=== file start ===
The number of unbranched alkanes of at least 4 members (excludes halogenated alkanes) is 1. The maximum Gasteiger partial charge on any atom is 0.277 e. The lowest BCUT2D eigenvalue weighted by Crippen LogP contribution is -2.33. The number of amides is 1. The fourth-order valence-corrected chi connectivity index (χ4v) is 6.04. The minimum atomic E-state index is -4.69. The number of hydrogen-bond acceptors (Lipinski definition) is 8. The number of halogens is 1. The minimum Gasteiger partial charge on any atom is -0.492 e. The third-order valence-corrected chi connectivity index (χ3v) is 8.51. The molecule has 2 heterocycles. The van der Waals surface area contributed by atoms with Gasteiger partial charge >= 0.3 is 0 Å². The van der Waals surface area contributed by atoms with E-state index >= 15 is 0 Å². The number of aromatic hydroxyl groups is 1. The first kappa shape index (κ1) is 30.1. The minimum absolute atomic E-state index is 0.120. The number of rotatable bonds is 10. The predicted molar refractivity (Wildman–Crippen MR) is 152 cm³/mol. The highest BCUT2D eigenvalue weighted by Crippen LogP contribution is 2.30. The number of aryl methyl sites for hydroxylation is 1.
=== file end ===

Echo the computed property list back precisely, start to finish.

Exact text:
The number of unbranched alkanes of at least 4 members (excludes halogenated alkanes) is 1. The maximum Gasteiger partial charge on any atom is 0.277 e. The lowest BCUT2D eigenvalue weighted by Crippen LogP contribution is -2.33. The number of amides is 1. The fourth-order valence-corrected chi connectivity index (χ4v) is 6.04. The minimum atomic E-state index is -4.69. The number of hydrogen-bond acceptors (Lipinski definition) is 8. The number of halogens is 1. The minimum Gasteiger partial charge on any atom is -0.492 e. The third-order valence-corrected chi connectivity index (χ3v) is 8.51. The molecule has 2 heterocycles. The van der Waals surface area contributed by atoms with Gasteiger partial charge >= 0.3 is 0 Å². The van der Waals surface area contributed by atoms with E-state index >= 15 is 0 Å². The number of aromatic hydroxyl groups is 1. The first kappa shape index (κ1) is 30.1. The minimum absolute atomic E-state index is 0.120. The number of rotatable bonds is 10. The predicted molar refractivity (Wildman–Crippen MR) is 152 cm³/mol. The highest BCUT2D eigenvalue weighted by Crippen LogP contribution is 2.30. The number of aryl methyl sites for hydroxylation is 1.